Whilst some employees might be happy at being spared the drudgery of the daily commute right now, research has shown that commuting actually has some psychological (and therefore productivity) benefits. For some employees, the time spent travelling between home and the workplace helps focus the mind on what needs to be achieved during the working day, enabling them to ‘snap into gear’ if you will.
Commuting time for much of the white-collar workforce today is typically as long as it takes to roll out of bed and to the dining room table or desk, but this focusing time could be recreated by taking a short walk around the garden for example.
The intensification of working pressures and demands
Closely related to work extensification is the notion of work intensification, which describes the negative perception that work is becoming more demanding or pressured somehow.
In our regular daily lives, work intensification can result from short-term pressures such as a tight deadline for instance, or due to longer term factors, such as technological and organisational changes.
The coronavirus pandemic has severely disrupted the way many of us work, what is expected of us and the day to day operations of the organisations we work for.
Few global events have had such a direct impact on our working lives like this before. That being so, the added pressures to cope with during this current period leaves employees prone to work intensification, which in turn could lead to stress, burnout and even illnesses.
Adjusting to remote working, filling in for an absent colleague and job insecurities are all relevant examples of the pressures stemming from the coronavirus pandemic that could lead to work intensification.
Regarding the latter, research has shown a direct link between perceived job insecurities and over-compensating at work or working much harder than usual.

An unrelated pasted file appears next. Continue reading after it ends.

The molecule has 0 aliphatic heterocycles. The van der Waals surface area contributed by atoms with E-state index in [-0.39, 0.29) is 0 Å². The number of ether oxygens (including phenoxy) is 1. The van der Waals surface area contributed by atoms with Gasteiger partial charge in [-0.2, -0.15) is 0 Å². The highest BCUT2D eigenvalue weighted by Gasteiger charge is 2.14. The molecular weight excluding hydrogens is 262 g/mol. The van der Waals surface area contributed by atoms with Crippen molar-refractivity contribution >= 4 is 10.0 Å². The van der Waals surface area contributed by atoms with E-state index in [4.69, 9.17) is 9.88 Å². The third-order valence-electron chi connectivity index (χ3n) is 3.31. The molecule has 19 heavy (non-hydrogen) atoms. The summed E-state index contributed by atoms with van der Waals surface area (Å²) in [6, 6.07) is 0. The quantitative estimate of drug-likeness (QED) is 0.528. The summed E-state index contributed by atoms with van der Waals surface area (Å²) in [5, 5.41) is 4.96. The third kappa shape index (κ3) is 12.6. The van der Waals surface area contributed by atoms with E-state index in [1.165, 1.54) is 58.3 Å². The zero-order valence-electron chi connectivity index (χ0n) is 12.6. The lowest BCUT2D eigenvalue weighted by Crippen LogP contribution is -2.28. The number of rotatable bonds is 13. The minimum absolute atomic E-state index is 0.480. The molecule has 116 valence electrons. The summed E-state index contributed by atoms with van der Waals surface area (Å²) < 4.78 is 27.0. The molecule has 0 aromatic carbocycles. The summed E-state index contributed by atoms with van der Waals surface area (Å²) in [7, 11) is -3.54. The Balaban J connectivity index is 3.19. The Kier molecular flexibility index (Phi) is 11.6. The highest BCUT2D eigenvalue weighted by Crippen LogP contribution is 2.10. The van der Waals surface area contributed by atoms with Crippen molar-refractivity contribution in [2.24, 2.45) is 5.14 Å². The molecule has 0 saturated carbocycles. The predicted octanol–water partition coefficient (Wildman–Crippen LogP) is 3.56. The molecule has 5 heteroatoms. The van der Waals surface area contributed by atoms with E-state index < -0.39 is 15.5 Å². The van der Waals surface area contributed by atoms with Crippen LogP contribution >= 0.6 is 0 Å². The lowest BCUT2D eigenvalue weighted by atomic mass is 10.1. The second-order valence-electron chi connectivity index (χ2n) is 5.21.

Economist Francis Green describes this as a situation whereby employees “devote above the-norm effort levels either to help support their employers’ business or to move themselves toward the back of the redundancy queue”.
Given the general uncertainty a lot of workers are feeling right now, managers would do well to be upfront as possible on the issue of job security, so that employees are discouraged from overcompensating and putting themselves at risk of burnout.
More broadly, where there are factors outside a manager’s control that could leave employees feeling unable to cope, such as a family illness for example, it cannot hurt to be as empathetic and flexible as possible to try and minimise the burden and pressures.
Role expansion by necessity or design
Many organisations have been required to respond to the coronavirus pandemic quickly, as a result of the government enforced shutdown or a sudden lack of financial resources for example.
Whereas some sectors may have experienced an upsurge in demand for their products and services (lawyers, accountants, supermarkets and delivery companies), others have seen demand tailing off dramatically.
The pace of change has made planning and allocation of resources and tasks difficult.
For employees where this has occurred asymmetrically, their workload may be too much or too little.
Some employees may have suddenly become overburdened due to lack of resources or the pace of organisational responses to the coronavirus pandemic.
Then there are others whose diaries have gone from jampacked to disconcertingly empty almost overnight. Without a clear sense of direction at a confusing time for most organisations, some employees may be simply making their job up as they go along.
Both situations can be damaging in terms of an organisation’s operations and to employee wellbeing. Whereas a heavy workload can be overwhelming and leave employees feeling that they lack control, too much task discretion can make us feel directionless or out of our depth.
Accordingly, managers need to maintain open dialogue with their employees, monitor their workload and outputs carefully and where appropriate help them to prioritise key tasks.
With the government lockdown in place for at least another three weeks, these are just some of the issues that managers need to pay attention to as their organisations adjust to the new normal of working from home.
Beyond the day to day of managing their teams, managers with more specific queries regarding mental health and the wellbeing of their staff should check out the Mind website, where they will find a wealth of information to help organisations and employees cope at this time.